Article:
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The art of writing an Obituary

Writing about the dead does not seem to be a pleasant business. If the journalist does not want to write something clichéd, he or she would have to do a bit of research about the life of the dead person – which would involve talking with a grieving family or looking up varying sets of information on what was special about that person. We might think that the entire business of obit writing is dark and sad. Cheerily, most of the times it is the opposite as in the interview this journalist tells us: “98 percent of the obit has nothing to do with death, but with life.”

http://www.theparisreview.org/blog/2014/09/23/the-art-of-the-obituary-an-interview-with-margalit-fox/

Slow Art: Getting more by seeing less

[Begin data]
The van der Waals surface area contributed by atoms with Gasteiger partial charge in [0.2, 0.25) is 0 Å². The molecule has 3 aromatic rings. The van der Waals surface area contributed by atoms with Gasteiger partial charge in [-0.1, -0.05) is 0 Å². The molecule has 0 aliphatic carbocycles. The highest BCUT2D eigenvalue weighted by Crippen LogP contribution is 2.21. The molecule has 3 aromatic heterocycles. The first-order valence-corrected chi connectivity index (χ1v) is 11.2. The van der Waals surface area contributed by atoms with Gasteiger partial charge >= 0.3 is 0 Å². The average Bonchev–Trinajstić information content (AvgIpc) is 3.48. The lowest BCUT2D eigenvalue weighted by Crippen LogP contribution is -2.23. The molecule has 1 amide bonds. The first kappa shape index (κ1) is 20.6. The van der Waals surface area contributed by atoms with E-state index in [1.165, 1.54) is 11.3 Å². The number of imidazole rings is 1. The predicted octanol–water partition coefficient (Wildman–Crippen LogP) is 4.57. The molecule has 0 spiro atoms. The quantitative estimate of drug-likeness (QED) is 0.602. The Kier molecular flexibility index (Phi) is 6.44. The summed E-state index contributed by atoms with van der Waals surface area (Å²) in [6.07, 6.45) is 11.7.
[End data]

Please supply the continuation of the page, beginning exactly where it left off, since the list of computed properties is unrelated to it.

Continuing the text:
In our world of instant media, when we tour museums, libraries or tourist places, mostly we go about clicking pictures and telling everyone what we have been up-to every few seconds or minutes. In doing so, we rarely spend time appreciating a piece of art, a book, or a sunset. The author recommends slow art – going about a museum checking out pieces of art, then deciding which one appeals to you most and finally spending time with a single compelling piece. That, the author says, could lead to a richer experience.

http://www.nytimes.com/2014/10/12/travel/the-art-of-slowing-down-in-a-museum.html?_r=0

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